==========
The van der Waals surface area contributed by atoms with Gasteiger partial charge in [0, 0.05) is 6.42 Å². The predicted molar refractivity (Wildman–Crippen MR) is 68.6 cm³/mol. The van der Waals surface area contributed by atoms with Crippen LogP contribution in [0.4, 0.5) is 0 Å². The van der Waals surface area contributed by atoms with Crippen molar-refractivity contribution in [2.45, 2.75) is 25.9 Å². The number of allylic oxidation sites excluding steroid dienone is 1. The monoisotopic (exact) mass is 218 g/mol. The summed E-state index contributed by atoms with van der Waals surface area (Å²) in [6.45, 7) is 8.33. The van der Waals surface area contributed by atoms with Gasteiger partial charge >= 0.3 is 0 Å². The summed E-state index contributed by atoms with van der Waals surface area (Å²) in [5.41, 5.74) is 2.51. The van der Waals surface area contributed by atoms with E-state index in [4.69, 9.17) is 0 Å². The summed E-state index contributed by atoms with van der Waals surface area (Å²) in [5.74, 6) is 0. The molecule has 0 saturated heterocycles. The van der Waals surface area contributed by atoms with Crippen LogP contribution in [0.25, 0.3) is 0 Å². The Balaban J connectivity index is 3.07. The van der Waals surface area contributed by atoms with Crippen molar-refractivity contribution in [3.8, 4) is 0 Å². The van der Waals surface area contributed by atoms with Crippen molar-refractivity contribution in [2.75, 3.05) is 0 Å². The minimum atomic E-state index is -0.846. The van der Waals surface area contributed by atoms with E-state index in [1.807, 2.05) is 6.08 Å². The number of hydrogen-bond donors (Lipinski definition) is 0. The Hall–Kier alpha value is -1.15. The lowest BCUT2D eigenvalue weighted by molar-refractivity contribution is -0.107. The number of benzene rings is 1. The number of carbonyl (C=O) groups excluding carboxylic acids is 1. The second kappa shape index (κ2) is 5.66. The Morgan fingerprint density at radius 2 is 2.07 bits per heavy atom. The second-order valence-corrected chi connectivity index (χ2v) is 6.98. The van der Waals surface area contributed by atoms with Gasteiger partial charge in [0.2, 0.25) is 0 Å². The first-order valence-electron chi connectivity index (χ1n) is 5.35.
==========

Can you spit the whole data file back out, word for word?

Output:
The van der Waals surface area contributed by atoms with Gasteiger partial charge in [0, 0.05) is 6.42 Å². The predicted molar refractivity (Wildman–Crippen MR) is 68.6 cm³/mol. The van der Waals surface area contributed by atoms with Crippen LogP contribution in [0.4, 0.5) is 0 Å². The van der Waals surface area contributed by atoms with Crippen molar-refractivity contribution in [2.45, 2.75) is 25.9 Å². The number of allylic oxidation sites excluding steroid dienone is 1. The monoisotopic (exact) mass is 218 g/mol. The summed E-state index contributed by atoms with van der Waals surface area (Å²) in [6.45, 7) is 8.33. The van der Waals surface area contributed by atoms with Gasteiger partial charge >= 0.3 is 0 Å². The summed E-state index contributed by atoms with van der Waals surface area (Å²) in [5.41, 5.74) is 2.51. The van der Waals surface area contributed by atoms with E-state index in [4.69, 9.17) is 0 Å². The summed E-state index contributed by atoms with van der Waals surface area (Å²) in [5.74, 6) is 0. The molecule has 0 saturated heterocycles. The van der Waals surface area contributed by atoms with Crippen LogP contribution in [0.25, 0.3) is 0 Å². The Balaban J connectivity index is 3.07. The van der Waals surface area contributed by atoms with Crippen molar-refractivity contribution in [3.8, 4) is 0 Å². The van der Waals surface area contributed by atoms with Crippen molar-refractivity contribution in [2.75, 3.05) is 0 Å². The minimum atomic E-state index is -0.846. The van der Waals surface area contributed by atoms with E-state index in [1.807, 2.05) is 6.08 Å². The number of hydrogen-bond donors (Lipinski definition) is 0. The Hall–Kier alpha value is -1.15. The lowest BCUT2D eigenvalue weighted by molar-refractivity contribution is -0.107. The number of benzene rings is 1. The number of carbonyl (C=O) groups excluding carboxylic acids is 1. The second kappa shape index (κ2) is 5.66. The Morgan fingerprint density at radius 2 is 2.07 bits per heavy atom. The second-order valence-corrected chi connectivity index (χ2v) is 6.98. The van der Waals surface area contributed by atoms with Gasteiger partial charge in [0.2, 0.25) is 0 Å². The first-order valence-electron chi connectivity index (χ1n) is 5.35.